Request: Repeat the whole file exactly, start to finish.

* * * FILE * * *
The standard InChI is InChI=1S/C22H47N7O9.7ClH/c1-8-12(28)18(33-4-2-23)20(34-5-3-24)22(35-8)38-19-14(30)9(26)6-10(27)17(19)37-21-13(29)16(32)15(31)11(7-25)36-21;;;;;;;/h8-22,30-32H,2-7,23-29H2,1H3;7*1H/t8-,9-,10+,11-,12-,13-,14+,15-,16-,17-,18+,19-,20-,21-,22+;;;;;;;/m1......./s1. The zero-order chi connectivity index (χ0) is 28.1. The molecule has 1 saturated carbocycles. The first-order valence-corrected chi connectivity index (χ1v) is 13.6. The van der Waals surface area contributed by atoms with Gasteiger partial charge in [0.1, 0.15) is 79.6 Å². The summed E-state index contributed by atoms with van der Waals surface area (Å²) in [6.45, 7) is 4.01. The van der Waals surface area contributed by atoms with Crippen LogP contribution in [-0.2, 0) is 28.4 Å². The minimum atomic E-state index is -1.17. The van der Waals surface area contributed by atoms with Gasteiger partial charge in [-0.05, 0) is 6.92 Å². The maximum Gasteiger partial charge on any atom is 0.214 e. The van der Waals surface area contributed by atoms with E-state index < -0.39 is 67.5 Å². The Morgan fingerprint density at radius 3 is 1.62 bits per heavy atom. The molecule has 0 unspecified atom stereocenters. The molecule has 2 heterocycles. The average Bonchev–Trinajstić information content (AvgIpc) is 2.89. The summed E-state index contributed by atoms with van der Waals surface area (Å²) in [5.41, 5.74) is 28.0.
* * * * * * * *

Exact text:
The standard InChI is InChI=1S/C22H47N7O9.7ClH/c1-8-12(28)18(33-4-2-23)20(34-5-3-24)22(35-8)38-19-14(30)9(26)6-10(27)17(19)37-21-13(29)16(32)15(31)11(7-25)36-21;;;;;;;/h8-22,30-32H,2-7,23-29H2,1H3;7*1H/t8-,9-,10+,11-,12-,13-,14+,15-,16-,17-,18+,19-,20-,21-,22+;;;;;;;/m1......./s1. The zero-order chi connectivity index (χ0) is 28.1. The molecule has 1 saturated carbocycles. The first-order valence-corrected chi connectivity index (χ1v) is 13.6. The van der Waals surface area contributed by atoms with Gasteiger partial charge in [0.1, 0.15) is 79.6 Å². The summed E-state index contributed by atoms with van der Waals surface area (Å²) in [6.45, 7) is 4.01. The van der Waals surface area contributed by atoms with Crippen LogP contribution in [-0.2, 0) is 28.4 Å². The minimum atomic E-state index is -1.17. The van der Waals surface area contributed by atoms with Gasteiger partial charge in [-0.05, 0) is 6.92 Å². The maximum Gasteiger partial charge on any atom is 0.214 e. The van der Waals surface area contributed by atoms with E-state index < -0.39 is 67.5 Å². The Morgan fingerprint density at radius 3 is 1.62 bits per heavy atom. The molecule has 0 unspecified atom stereocenters. The molecule has 2 heterocycles. The average Bonchev–Trinajstić information content (AvgIpc) is 2.89. The summed E-state index contributed by atoms with van der Waals surface area (Å²) in [5.41, 5.74) is 28.0.